The Orville is one of Rotten Tomatoes’ highest-rated shows, but it hasn’t always been such a critical darling; here’s what changed. In terms of new programming, Seth MacFarlane’s love letter to Star Trek is the closest Trek purists can get to the real thing. It’s an antidote to the darker, sleeker visions of Star Trek: Discovery and Star Trek: Picard, honoring the older series in both spirit and execution. In fact, while The Orville was sold as a Star Trek parody, its near-religious adherence to Gene Roddenberry’s vision suggested it was something else: a piece of high production value, lovingly made fan fiction. The Star Trek hallmarks were all there, from the spirit of exploration to the theme of cultural relativism, to the juxtaposition of quaint charm against big philosophical ideas.
This, however, wasn’t what Fox executives were expecting from their golden goose, McFarlane, whose irreverent and edgy Family Guy, American Dad, and to an extent, The Cleveland Show, have all been major hits for the network. So, to get season 1 of his wholesome, reverent Orville greenlit at Fox, MacFarlane gave the executives what they wanted – toilet humor. That wasn’t what McFarlane wanted, however, and it showed. Season 1 was a tonal mess, full of shoehorned lowbrow jokes that broke the immersion and came off as cynical. Critics took notice, and the first season of The Orville splatted with a 31% on Rotten Tomatoes. Still, the show proved popular with audiences, and The Orville got renewed for a second and third season. This was no surprise. Seth MacFarlane has always had the Midas touch where audiences are concerned. Moreover, The Orville gave disgruntled Star Trek purists what they’d been clamoring for – a return to the show’s earlier vision – even if it was an unofficial IP. What was surprising was the critical response. Between seasons 1 and 2, The Orville went from a 31% to a 100% on Rotten Tomatoes and stayed there for season 3.
Seth MacFarlane made multiple improvements after season 1, but the main reason for The Orville’s dramatic rebound from 31% to 100% on Rotten Tomatoes was an improvement in tone. By paring back the toilet humor and grounding what jokes there were in the story, MacFarlane and his writers were able to strike a more balanced tone, turning The Orville around into the tasteful dramedy it was meant to be. Critical acclaim was soon to follow, but the critics weren’t the only ones who were happy. The network execs had another MacFarlane-label hit on their hands, audiences had their diet-Trek, and MacFarlane got to make his love letter to Star Trek even more loving.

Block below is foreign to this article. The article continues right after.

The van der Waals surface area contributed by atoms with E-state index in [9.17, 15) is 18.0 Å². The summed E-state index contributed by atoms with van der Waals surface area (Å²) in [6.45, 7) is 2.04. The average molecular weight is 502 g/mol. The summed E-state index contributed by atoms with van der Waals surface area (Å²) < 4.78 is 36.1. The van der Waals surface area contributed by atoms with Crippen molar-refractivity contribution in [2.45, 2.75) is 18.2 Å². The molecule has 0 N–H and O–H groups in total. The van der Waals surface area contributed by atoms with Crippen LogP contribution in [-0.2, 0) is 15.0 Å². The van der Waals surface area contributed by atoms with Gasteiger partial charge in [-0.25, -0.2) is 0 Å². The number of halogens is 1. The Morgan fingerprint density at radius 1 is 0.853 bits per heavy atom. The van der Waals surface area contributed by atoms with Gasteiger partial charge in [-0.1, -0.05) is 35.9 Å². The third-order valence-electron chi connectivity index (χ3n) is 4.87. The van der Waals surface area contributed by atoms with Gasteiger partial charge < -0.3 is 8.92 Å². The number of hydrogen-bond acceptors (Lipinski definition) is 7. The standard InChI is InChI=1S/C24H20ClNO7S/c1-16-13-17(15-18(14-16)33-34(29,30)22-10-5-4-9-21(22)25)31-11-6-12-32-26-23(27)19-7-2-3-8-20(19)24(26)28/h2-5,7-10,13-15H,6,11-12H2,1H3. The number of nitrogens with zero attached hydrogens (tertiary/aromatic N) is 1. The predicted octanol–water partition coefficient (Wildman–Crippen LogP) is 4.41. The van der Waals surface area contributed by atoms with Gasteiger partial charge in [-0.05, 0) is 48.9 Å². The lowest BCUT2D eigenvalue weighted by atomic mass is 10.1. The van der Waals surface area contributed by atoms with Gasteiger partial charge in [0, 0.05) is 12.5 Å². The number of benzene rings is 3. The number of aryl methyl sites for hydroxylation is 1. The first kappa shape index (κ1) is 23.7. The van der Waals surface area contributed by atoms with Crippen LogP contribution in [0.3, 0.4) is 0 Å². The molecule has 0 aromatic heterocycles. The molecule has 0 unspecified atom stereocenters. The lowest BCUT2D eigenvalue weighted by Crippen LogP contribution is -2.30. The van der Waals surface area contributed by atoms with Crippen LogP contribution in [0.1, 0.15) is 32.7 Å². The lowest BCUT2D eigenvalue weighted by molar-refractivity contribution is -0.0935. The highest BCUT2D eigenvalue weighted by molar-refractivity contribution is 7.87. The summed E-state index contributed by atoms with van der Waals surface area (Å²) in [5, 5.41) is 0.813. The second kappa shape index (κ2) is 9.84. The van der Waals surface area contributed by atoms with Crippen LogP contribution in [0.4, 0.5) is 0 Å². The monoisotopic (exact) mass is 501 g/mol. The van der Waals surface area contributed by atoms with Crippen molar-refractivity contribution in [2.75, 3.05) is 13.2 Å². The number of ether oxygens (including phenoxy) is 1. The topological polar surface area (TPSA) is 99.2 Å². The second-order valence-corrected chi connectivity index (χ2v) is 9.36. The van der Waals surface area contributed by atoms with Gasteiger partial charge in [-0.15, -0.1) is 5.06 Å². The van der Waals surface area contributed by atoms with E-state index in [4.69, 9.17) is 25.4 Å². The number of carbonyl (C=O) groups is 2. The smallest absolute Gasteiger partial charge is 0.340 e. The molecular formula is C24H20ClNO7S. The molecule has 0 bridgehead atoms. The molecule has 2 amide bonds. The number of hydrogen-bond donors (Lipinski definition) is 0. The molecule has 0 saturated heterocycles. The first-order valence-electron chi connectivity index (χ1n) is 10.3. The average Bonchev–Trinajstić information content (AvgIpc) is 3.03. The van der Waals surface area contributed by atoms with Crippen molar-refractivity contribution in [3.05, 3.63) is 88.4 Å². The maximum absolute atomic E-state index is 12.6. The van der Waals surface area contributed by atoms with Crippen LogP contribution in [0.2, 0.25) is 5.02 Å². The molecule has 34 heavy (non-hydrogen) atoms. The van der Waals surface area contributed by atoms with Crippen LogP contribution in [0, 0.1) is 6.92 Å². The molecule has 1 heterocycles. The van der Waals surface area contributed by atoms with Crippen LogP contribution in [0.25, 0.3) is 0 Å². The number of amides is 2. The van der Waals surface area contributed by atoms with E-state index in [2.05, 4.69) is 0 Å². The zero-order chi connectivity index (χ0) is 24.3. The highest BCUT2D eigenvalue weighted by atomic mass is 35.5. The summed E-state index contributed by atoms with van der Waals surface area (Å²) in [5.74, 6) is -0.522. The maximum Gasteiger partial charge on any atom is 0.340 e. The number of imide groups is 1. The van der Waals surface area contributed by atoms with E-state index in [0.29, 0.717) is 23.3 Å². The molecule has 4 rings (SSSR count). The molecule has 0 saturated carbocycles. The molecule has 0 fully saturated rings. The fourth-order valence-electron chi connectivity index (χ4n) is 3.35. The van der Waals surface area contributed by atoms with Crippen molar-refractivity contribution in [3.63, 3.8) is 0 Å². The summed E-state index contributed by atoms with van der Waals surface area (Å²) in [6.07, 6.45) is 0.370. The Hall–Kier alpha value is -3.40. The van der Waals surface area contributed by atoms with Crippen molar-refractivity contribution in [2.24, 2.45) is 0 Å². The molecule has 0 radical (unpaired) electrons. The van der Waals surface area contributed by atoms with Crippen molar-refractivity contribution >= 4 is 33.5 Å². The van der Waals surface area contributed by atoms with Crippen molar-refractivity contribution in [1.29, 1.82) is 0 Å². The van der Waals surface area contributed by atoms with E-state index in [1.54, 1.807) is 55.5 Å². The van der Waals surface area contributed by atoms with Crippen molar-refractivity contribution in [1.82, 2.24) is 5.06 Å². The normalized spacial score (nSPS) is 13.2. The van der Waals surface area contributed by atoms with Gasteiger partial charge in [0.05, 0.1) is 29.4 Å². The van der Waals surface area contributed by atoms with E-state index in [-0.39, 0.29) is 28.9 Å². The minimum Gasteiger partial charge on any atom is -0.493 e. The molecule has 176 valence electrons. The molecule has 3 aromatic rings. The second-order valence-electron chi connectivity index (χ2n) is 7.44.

How Seth MacFarlane’s Writing Changes Saved The Orville
Saving the crass joke-infested Orville with his writing was no small feat for Seth MacFarlane, even if the jokes were his to begin with. MacFarlane has always been a strong comedy writer. He’s also been all too eager to fall back on juvenilia, a habit that’s led some other prominent comedy writers to accuse him of laziness. Now, with The Orville seasons 2 and 3, he’s at least proven he’s lazy by choice. No one would have expected the lowbrow laureate of America to rescue his sinking show with mature, balanced writing, yet for the past four years, The Orville has delivered well-rounded characters, touching moments, and thoughtful insights.
Of course, it could be argued that all the well-rounded characters, touching moments, and thoughtful insights in The Orville are just recycled material from Star Trek, from which MacFarlane steals with gleeful blatancy. It could also be argued that it was only a matter of time before the 48-year-old MacFarlane would want to try something new. Whatever the means, if critical consensus for The Orville is anything to go on, they were justified by the ends.